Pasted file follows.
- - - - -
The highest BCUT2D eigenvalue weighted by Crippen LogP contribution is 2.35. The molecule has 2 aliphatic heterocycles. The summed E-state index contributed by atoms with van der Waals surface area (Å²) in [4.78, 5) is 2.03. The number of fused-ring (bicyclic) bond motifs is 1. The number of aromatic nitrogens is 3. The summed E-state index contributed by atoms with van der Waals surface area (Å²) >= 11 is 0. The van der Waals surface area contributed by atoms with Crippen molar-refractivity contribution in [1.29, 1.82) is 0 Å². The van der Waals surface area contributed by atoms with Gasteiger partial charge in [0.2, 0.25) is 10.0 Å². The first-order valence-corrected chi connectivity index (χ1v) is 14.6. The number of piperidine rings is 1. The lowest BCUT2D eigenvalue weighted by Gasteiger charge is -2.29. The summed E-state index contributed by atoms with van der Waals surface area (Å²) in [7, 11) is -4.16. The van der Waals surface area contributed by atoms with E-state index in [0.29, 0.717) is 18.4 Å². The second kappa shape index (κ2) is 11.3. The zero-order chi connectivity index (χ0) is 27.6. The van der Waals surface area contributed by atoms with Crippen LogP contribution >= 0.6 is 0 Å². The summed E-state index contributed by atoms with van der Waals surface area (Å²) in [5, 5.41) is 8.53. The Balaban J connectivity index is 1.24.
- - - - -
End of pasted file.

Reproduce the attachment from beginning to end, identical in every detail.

The highest BCUT2D eigenvalue weighted by Crippen LogP contribution is 2.35. The molecule has 2 aliphatic heterocycles. The summed E-state index contributed by atoms with van der Waals surface area (Å²) in [4.78, 5) is 2.03. The number of fused-ring (bicyclic) bond motifs is 1. The number of aromatic nitrogens is 3. The summed E-state index contributed by atoms with van der Waals surface area (Å²) >= 11 is 0. The van der Waals surface area contributed by atoms with Crippen molar-refractivity contribution in [1.29, 1.82) is 0 Å². The van der Waals surface area contributed by atoms with Gasteiger partial charge in [0.2, 0.25) is 10.0 Å². The first-order valence-corrected chi connectivity index (χ1v) is 14.6. The number of piperidine rings is 1. The lowest BCUT2D eigenvalue weighted by Gasteiger charge is -2.29. The summed E-state index contributed by atoms with van der Waals surface area (Å²) in [7, 11) is -4.16. The van der Waals surface area contributed by atoms with E-state index in [0.29, 0.717) is 18.4 Å². The second kappa shape index (κ2) is 11.3. The zero-order chi connectivity index (χ0) is 27.6. The van der Waals surface area contributed by atoms with Crippen LogP contribution >= 0.6 is 0 Å². The summed E-state index contributed by atoms with van der Waals surface area (Å²) in [5, 5.41) is 8.53. The Balaban J connectivity index is 1.24.